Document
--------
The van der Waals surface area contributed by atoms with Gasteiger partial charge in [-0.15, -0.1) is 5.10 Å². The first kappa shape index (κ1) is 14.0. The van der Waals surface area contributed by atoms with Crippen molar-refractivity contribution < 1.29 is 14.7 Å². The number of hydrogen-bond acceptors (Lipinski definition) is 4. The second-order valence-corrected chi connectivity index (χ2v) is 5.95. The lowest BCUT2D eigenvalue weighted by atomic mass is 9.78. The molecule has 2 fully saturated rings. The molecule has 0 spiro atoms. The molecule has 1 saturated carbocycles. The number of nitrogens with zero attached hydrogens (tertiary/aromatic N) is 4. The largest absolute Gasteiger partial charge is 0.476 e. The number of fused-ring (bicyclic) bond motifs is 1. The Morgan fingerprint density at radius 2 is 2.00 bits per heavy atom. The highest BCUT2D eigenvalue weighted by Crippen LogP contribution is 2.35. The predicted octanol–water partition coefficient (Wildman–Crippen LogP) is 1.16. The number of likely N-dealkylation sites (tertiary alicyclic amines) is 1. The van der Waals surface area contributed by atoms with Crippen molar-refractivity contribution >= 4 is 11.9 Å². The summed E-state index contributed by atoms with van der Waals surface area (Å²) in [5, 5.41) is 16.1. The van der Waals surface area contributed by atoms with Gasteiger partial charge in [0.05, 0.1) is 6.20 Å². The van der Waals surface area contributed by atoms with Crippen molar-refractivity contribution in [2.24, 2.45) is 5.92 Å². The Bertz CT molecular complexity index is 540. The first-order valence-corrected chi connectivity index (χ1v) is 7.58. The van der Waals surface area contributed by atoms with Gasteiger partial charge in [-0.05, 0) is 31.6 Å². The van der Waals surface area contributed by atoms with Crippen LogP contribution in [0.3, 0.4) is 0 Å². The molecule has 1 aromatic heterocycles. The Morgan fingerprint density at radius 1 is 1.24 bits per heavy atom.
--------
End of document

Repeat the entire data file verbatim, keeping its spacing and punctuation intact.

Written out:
The van der Waals surface area contributed by atoms with Gasteiger partial charge in [-0.15, -0.1) is 5.10 Å². The first kappa shape index (κ1) is 14.0. The van der Waals surface area contributed by atoms with Crippen molar-refractivity contribution < 1.29 is 14.7 Å². The number of hydrogen-bond acceptors (Lipinski definition) is 4. The second-order valence-corrected chi connectivity index (χ2v) is 5.95. The lowest BCUT2D eigenvalue weighted by atomic mass is 9.78. The molecule has 2 fully saturated rings. The molecule has 0 spiro atoms. The molecule has 1 saturated carbocycles. The number of nitrogens with zero attached hydrogens (tertiary/aromatic N) is 4. The largest absolute Gasteiger partial charge is 0.476 e. The number of fused-ring (bicyclic) bond motifs is 1. The Morgan fingerprint density at radius 2 is 2.00 bits per heavy atom. The highest BCUT2D eigenvalue weighted by Crippen LogP contribution is 2.35. The predicted octanol–water partition coefficient (Wildman–Crippen LogP) is 1.16. The number of likely N-dealkylation sites (tertiary alicyclic amines) is 1. The van der Waals surface area contributed by atoms with Crippen molar-refractivity contribution >= 4 is 11.9 Å². The summed E-state index contributed by atoms with van der Waals surface area (Å²) in [5, 5.41) is 16.1. The van der Waals surface area contributed by atoms with Gasteiger partial charge in [0.05, 0.1) is 6.20 Å². The van der Waals surface area contributed by atoms with Crippen molar-refractivity contribution in [2.24, 2.45) is 5.92 Å². The Bertz CT molecular complexity index is 540. The first-order valence-corrected chi connectivity index (χ1v) is 7.58. The van der Waals surface area contributed by atoms with Gasteiger partial charge in [-0.05, 0) is 31.6 Å². The van der Waals surface area contributed by atoms with Crippen LogP contribution in [0.3, 0.4) is 0 Å². The molecule has 1 aromatic heterocycles. The Morgan fingerprint density at radius 1 is 1.24 bits per heavy atom.